It’s interesting what you say about aiming for C2 proficiency and knowing that that’s not necessarily the ‘right’ attitude. Maybe this is because that’s the level you’ve achieved with English? None of my languages are higher than C1 because that was all I ever needed to get to. Instead I find joy in discovering new languages and finding the often unexpected connections between them.
    Good luck with adjusting your mindset, if that’s what you choose to aim for, and if you decide that’s not right for you, then don’t beat yourself up about it 🙂 We’re all busy people, and we need to remember that to avoid those double standards!
    Sandy

    Like

    1. Hi Sandy,
      Thanks for reading and commenting. Also apologies for taking a while to reply. Yes, confidence is key, isn’t it? I’ve often had learners at B2 or above who weren’t happy with their English and focused on how much they still had to do to achieve their goal – C2? perfection? 🙂 – I think some were almost disappointed when told their English was great! On the other hand, I’ve had pre-intermediate learners who were incredibly successful at communicating their point given the vocabulary and structures at their disposal, and didn’t seem to worry much about getting to a higher level. I somehow feel quite sure there must be plenty of research on the relationship between confidence and proficiency; if you know of any useful links, I’d be grateful.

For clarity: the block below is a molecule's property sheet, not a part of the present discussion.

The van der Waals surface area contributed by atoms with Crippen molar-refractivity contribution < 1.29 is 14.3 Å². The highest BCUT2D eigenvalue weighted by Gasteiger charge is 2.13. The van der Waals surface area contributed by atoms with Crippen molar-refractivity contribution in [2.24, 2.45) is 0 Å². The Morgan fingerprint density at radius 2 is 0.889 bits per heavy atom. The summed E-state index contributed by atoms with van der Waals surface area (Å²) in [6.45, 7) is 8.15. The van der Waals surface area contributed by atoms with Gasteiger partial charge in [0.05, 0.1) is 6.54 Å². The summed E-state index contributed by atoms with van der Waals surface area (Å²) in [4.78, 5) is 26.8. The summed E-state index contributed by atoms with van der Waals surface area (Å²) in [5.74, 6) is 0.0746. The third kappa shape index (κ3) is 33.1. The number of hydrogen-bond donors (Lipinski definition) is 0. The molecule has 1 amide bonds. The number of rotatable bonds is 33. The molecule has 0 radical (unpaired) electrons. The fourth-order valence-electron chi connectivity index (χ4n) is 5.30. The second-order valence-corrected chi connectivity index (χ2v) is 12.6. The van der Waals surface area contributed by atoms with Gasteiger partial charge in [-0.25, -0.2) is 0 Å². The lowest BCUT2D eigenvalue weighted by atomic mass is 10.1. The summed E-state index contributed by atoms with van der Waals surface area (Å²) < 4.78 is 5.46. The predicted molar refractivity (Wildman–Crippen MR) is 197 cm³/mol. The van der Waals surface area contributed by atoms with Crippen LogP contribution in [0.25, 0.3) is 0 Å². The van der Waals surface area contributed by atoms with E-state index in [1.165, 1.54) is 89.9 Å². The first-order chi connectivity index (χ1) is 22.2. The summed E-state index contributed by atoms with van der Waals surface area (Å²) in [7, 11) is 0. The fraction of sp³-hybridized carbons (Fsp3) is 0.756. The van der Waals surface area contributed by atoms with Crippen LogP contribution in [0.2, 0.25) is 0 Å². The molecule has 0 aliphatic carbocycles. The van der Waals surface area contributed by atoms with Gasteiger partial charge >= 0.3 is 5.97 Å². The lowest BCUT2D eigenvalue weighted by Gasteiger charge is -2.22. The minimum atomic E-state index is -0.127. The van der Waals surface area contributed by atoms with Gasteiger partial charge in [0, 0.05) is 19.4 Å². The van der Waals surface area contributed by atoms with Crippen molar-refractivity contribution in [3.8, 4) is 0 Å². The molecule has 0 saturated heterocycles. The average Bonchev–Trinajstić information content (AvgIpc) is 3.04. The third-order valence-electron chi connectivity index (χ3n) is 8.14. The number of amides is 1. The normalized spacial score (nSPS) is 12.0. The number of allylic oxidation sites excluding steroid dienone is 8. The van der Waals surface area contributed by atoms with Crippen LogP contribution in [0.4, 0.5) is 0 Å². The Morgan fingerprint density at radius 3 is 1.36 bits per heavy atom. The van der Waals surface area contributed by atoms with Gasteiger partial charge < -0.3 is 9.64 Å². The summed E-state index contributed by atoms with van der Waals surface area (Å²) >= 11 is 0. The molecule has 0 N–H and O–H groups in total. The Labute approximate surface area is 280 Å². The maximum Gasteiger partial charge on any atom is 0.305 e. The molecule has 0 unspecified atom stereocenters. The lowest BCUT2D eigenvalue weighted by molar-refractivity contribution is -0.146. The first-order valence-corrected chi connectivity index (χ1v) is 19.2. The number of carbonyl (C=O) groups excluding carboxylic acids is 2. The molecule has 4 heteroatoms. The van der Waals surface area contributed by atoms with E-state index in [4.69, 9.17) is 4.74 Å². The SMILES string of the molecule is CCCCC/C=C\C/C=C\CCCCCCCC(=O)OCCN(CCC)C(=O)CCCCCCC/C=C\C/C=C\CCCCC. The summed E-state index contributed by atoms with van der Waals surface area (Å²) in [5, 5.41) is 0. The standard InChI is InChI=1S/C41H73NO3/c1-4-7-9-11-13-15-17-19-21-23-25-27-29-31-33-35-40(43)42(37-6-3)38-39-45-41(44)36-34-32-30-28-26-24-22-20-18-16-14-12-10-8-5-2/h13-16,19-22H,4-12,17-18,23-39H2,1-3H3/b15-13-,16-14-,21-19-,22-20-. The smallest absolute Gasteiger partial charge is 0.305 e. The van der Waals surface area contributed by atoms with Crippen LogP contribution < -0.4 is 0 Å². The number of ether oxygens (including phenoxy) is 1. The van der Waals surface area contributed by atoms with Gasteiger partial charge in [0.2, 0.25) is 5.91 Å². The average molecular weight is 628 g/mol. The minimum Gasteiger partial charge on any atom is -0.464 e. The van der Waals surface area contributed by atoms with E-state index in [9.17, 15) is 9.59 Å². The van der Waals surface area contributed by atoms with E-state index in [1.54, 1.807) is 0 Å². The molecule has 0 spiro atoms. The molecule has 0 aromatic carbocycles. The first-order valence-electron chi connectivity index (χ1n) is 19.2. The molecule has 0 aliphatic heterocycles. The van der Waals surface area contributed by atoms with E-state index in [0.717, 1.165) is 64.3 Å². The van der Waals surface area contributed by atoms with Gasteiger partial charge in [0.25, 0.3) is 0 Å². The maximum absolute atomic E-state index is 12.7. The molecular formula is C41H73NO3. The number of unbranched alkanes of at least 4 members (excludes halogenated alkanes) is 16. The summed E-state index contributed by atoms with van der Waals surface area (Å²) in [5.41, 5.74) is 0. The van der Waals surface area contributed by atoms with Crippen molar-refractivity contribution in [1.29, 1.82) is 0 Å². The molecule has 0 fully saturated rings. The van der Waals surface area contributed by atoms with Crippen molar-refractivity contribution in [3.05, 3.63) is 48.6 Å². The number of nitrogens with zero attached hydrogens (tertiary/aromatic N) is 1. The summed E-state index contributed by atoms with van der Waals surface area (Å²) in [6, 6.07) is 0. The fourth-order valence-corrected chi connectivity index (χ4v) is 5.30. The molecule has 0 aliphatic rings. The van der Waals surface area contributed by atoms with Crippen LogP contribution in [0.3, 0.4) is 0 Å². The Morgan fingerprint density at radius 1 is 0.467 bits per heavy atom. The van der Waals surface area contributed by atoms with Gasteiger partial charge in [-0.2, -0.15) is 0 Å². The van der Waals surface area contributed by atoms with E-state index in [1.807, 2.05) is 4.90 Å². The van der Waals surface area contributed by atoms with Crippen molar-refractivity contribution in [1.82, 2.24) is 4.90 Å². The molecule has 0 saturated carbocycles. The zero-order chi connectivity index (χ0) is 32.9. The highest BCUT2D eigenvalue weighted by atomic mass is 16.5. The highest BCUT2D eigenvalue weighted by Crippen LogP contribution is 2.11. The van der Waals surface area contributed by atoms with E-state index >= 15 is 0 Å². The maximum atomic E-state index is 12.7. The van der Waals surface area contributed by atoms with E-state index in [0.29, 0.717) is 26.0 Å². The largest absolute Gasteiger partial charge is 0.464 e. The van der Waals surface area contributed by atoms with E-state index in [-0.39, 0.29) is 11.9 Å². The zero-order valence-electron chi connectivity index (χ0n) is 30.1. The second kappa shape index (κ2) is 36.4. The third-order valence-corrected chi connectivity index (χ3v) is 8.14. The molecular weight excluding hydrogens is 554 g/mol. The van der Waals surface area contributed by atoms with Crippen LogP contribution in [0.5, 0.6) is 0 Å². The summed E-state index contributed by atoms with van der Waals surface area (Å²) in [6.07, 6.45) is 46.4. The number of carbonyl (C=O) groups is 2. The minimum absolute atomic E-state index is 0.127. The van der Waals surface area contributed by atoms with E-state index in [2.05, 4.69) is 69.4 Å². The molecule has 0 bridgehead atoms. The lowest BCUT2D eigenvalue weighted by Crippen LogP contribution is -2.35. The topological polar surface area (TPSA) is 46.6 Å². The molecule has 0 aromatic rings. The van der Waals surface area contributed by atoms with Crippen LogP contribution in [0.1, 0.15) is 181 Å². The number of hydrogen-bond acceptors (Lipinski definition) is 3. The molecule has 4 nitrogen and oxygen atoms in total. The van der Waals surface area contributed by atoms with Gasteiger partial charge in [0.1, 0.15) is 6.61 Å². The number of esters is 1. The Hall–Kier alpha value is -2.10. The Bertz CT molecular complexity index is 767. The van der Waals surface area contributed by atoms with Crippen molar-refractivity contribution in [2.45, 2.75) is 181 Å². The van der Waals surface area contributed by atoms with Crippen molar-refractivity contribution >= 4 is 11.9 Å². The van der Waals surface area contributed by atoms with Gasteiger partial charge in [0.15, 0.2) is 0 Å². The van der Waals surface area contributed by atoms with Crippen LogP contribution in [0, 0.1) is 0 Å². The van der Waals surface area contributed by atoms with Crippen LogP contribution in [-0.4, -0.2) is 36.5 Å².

I also noticed that you’ve written a couple of posts on learning Thai, and am looking forward to reading those very soon!

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      1. Don’t worry about the time delay – better late than never 🙂
        Confidence and proficiency sounds like a fascinating strand of research, but I don’t know about any links referring to it. I’m going to ask for some on facebook now – you’ve inspired me!
        Hope the Thai posts are interesting for you and thanks for reading them 🙂

        Liked by 1 person